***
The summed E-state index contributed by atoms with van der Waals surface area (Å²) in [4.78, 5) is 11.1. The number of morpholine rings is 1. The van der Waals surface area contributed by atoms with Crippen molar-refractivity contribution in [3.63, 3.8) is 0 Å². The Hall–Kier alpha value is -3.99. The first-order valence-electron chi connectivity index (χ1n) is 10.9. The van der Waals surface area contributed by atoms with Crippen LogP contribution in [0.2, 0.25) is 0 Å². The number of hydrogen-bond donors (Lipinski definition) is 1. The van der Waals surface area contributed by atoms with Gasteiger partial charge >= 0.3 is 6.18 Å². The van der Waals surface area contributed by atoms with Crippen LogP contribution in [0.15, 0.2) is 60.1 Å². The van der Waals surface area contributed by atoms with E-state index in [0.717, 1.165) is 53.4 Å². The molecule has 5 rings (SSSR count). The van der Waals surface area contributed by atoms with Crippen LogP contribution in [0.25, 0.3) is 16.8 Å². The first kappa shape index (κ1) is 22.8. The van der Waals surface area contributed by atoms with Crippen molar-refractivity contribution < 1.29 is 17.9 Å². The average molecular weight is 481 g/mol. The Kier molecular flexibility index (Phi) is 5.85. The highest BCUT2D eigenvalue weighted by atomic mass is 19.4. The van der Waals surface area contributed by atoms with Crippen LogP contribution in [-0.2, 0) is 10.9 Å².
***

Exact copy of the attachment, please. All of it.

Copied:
The summed E-state index contributed by atoms with van der Waals surface area (Å²) in [4.78, 5) is 11.1. The number of morpholine rings is 1. The van der Waals surface area contributed by atoms with Crippen molar-refractivity contribution in [3.63, 3.8) is 0 Å². The Hall–Kier alpha value is -3.99. The first-order valence-electron chi connectivity index (χ1n) is 10.9. The van der Waals surface area contributed by atoms with Crippen LogP contribution in [0.2, 0.25) is 0 Å². The number of hydrogen-bond donors (Lipinski definition) is 1. The van der Waals surface area contributed by atoms with Gasteiger partial charge >= 0.3 is 6.18 Å². The van der Waals surface area contributed by atoms with Crippen LogP contribution in [0.15, 0.2) is 60.1 Å². The van der Waals surface area contributed by atoms with E-state index in [0.717, 1.165) is 53.4 Å². The molecule has 5 rings (SSSR count). The van der Waals surface area contributed by atoms with Crippen LogP contribution in [0.25, 0.3) is 16.8 Å². The first kappa shape index (κ1) is 22.8. The van der Waals surface area contributed by atoms with Crippen molar-refractivity contribution < 1.29 is 17.9 Å². The average molecular weight is 481 g/mol. The Kier molecular flexibility index (Phi) is 5.85. The highest BCUT2D eigenvalue weighted by atomic mass is 19.4. The van der Waals surface area contributed by atoms with Crippen LogP contribution in [-0.2, 0) is 10.9 Å².